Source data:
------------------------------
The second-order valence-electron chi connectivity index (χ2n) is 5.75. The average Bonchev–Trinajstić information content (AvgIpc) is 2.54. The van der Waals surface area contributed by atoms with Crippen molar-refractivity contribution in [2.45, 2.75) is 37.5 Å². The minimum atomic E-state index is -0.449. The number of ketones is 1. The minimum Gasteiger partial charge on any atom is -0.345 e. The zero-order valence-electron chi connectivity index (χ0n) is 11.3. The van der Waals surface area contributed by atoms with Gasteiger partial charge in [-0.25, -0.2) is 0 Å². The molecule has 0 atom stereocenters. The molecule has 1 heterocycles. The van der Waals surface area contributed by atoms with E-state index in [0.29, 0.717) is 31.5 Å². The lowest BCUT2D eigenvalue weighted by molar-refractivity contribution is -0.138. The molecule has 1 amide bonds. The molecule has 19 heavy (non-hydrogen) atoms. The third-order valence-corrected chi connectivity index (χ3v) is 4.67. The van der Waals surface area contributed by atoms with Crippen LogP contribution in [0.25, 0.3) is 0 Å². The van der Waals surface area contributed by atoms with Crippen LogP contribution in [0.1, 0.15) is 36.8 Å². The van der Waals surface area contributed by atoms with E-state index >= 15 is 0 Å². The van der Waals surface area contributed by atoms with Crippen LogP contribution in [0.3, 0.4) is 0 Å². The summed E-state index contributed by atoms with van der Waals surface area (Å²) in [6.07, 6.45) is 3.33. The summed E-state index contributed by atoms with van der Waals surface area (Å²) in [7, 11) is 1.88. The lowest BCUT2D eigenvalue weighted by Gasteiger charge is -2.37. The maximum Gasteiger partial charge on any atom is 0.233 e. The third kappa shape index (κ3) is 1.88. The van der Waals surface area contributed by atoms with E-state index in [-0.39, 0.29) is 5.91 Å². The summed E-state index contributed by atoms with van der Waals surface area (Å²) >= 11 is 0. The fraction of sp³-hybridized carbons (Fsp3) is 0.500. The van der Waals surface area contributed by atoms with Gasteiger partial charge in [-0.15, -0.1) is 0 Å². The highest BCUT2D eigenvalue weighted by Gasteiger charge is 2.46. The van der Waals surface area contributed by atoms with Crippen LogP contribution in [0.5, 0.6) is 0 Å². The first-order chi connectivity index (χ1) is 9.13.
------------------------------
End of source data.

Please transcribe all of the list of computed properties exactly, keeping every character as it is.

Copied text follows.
The second-order valence-electron chi connectivity index (χ2n) is 5.75. The average Bonchev–Trinajstić information content (AvgIpc) is 2.54. The van der Waals surface area contributed by atoms with Crippen molar-refractivity contribution in [2.45, 2.75) is 37.5 Å². The minimum atomic E-state index is -0.449. The number of ketones is 1. The minimum Gasteiger partial charge on any atom is -0.345 e. The zero-order valence-electron chi connectivity index (χ0n) is 11.3. The van der Waals surface area contributed by atoms with Gasteiger partial charge in [-0.25, -0.2) is 0 Å². The molecule has 0 atom stereocenters. The molecule has 1 heterocycles. The van der Waals surface area contributed by atoms with E-state index in [0.29, 0.717) is 31.5 Å². The lowest BCUT2D eigenvalue weighted by molar-refractivity contribution is -0.138. The molecule has 1 amide bonds. The molecule has 19 heavy (non-hydrogen) atoms. The third-order valence-corrected chi connectivity index (χ3v) is 4.67. The van der Waals surface area contributed by atoms with Crippen LogP contribution in [0.25, 0.3) is 0 Å². The van der Waals surface area contributed by atoms with Crippen LogP contribution in [0.1, 0.15) is 36.8 Å². The van der Waals surface area contributed by atoms with E-state index >= 15 is 0 Å². The van der Waals surface area contributed by atoms with Crippen LogP contribution in [0.3, 0.4) is 0 Å². The summed E-state index contributed by atoms with van der Waals surface area (Å²) in [6.07, 6.45) is 3.33. The summed E-state index contributed by atoms with van der Waals surface area (Å²) in [7, 11) is 1.88. The lowest BCUT2D eigenvalue weighted by Gasteiger charge is -2.37. The maximum Gasteiger partial charge on any atom is 0.233 e. The third kappa shape index (κ3) is 1.88. The van der Waals surface area contributed by atoms with E-state index in [-0.39, 0.29) is 5.91 Å². The summed E-state index contributed by atoms with van der Waals surface area (Å²) >= 11 is 0. The fraction of sp³-hybridized carbons (Fsp3) is 0.500. The van der Waals surface area contributed by atoms with Gasteiger partial charge in [-0.15, -0.1) is 0 Å². The highest BCUT2D eigenvalue weighted by Gasteiger charge is 2.46. The van der Waals surface area contributed by atoms with Crippen LogP contribution in [0.5, 0.6) is 0 Å². The first-order chi connectivity index (χ1) is 9.13.